Physicochemical techniques used for identification of honey.
Authentication of food products is of great concern in the context of food safety and quality. In recent years, interest in honey authenticity in relation with botanical or geographical origin and adulteration has increased. Honey is a ready-to-eat natural food with high nutritional content and gives many health benefits. Authentication of honey has primary importance for both industries and consumers in combatting common honey frauds in the form of mislabeling of honey origin and adulteration with sugar or syrups. Various analytical methods are used for detecting original honey. With a diverse range of equipment and techniques, the conventional analytical methods are still being used in association with advanced techniques as they are part of preliminary screening, processing and product standards. Most of the analytical methods provide indications of pollen distribution, physicochemical parameters and profile analysis of phenolic, flavonoid, carbohydrate, amino acids, aroma and individual marker components. This review provides an overview and summary of instrumental and analytical methods available for honey authentication from conventional to recent molecular techniques. It is useful as a guide to choosing appropriate method for analysis, classification and authentication of honey.
- high fructose sugar syrup
- botanical origin
- geographical origin
- entomological origin
Honey is a natural sweet substance used by human beings since ancient times. The first written evidence of honey was found in a Sumerian tablet dating back to 2100–2000 B.C. . Honey is defined by the European Union as “the natural sweet substance produced by Apis mellifera bees from the nectar of plants or from secretions of living parts of plants or excretions of plant-sucking insects or the living parts of plants, which the bees collect, transform by combining with specific substances of their own, deposit, dehydrate, store, and leave in honeycombs to ripen and mature” [2, 3]. Honey can be classified following its origin, the way it has been harvested and processed. Following honey origin, it is categorised into blossom, honeydew, monofloral and multifloral honeys. Blossom honey is obtained mainly from the nectar of flowers while honeydew or forest honey is produced by bees after they collect “honeydew” from plant saps. Monofloral honey is arising predominantly from a single botanical origin with above 45% of total pollen content from the same plant species, and is named after that plant, such as citrus, manuka and acacia honey . Multifloral honey is also known as polyfloral honey. It has several botanical sources where none is predominant, for example, meadow blossom honey and forest honey. Honey is an important, distinct and widely used food product for nutrient, cosmetic and medicinal purposes.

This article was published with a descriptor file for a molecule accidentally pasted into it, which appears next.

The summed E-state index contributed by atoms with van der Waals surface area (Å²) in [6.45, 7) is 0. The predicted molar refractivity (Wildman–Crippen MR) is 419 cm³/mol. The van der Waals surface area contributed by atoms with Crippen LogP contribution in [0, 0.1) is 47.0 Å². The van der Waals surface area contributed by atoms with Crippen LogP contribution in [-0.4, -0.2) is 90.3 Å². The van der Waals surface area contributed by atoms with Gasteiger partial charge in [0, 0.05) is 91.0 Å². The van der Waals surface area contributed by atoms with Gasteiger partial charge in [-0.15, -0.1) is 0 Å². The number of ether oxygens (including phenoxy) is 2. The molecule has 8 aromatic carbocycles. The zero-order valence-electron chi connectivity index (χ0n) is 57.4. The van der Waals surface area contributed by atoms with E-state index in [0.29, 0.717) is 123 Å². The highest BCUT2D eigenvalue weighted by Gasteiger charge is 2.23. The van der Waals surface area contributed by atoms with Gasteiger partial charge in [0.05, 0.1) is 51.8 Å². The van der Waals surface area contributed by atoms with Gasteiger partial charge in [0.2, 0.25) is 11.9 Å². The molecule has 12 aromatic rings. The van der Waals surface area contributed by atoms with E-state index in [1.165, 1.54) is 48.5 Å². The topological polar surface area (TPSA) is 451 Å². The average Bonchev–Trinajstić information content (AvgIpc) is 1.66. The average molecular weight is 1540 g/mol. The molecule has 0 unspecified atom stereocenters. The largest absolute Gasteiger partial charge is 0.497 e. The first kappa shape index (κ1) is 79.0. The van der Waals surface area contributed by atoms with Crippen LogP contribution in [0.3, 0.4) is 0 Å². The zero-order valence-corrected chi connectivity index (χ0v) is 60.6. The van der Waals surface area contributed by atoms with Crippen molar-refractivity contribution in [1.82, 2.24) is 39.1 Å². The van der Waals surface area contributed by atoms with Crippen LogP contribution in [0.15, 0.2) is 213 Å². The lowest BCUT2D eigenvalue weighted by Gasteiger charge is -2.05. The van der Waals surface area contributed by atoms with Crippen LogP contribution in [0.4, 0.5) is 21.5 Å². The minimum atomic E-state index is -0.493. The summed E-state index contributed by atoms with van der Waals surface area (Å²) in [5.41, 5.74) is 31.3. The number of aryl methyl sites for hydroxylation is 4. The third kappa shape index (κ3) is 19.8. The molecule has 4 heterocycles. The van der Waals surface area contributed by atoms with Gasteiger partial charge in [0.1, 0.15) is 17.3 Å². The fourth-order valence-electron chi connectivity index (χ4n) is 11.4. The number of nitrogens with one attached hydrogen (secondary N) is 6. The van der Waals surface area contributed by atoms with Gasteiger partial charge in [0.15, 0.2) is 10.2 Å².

The main composition of honey is carbohydrates or sugars, which represent 95% of honey dry weight. Honey is a complex mixture of concentrated sugar solution with main ingredients of fructose and glucose. The average ratio of fructose to glucose is 1.2:1 . Sucrose is present in honey at about 1% of its dry weight. The exact proportion of fructose to glucose in any honey depends largely on the source of the nectar. It also contains bioactive compounds like organic acids, proteins, amino acids, minerals, polyphenols, vitamins and aroma compounds [6, 7]. The protein content of honey is normally less than 0.5% with a small fraction of enzymes. The overall quality of honey such as taste, colour and other physical properties are contributed by the non-volatile compounds like sugar, amino acids, minerals and phenolic compounds while aroma of honey is mainly contributed by the volatile components . The compositional criteria prescribed in existing honey directive are requirements relating to concentrations of acidity, apparent reducing sugar which is calculated as invert sugar and apparent sucrose, 5-hydroxymethylfurfural (HMF), mineral content, moisture and water-insoluble solids . HMF is formed from reducing sugars in honey in acidic environment and often used to evaluate honey quality as it is strongly correlated to ageing and overheating of honey . It is set at maximum limit of 40 mg/kg in honey (with a higher limit of 80 mg/kg for tropical honey) by the Codex Alimentarius Standard commission .
Honey has various biological properties including antimicrobial, anti-viral, anti-inflammatory, wound and sunburn healing, antioxidant, anti-parasitic, anti-diabetic, anti-mutagenic and anti-tumoral activities [5, 12, 13, 14, 15, 16, 17]. Recent pharmacological studies have revealed that natural honeys have potential to reduce risk of gastric and cardiovascular diseases  and have beneficial effects on fertility and ameliorating hormones related to fertility [19, 20, 21]. With many beneficial properties, honey is highly priced and is also the major target of adulteration.
2. Authenticity of honey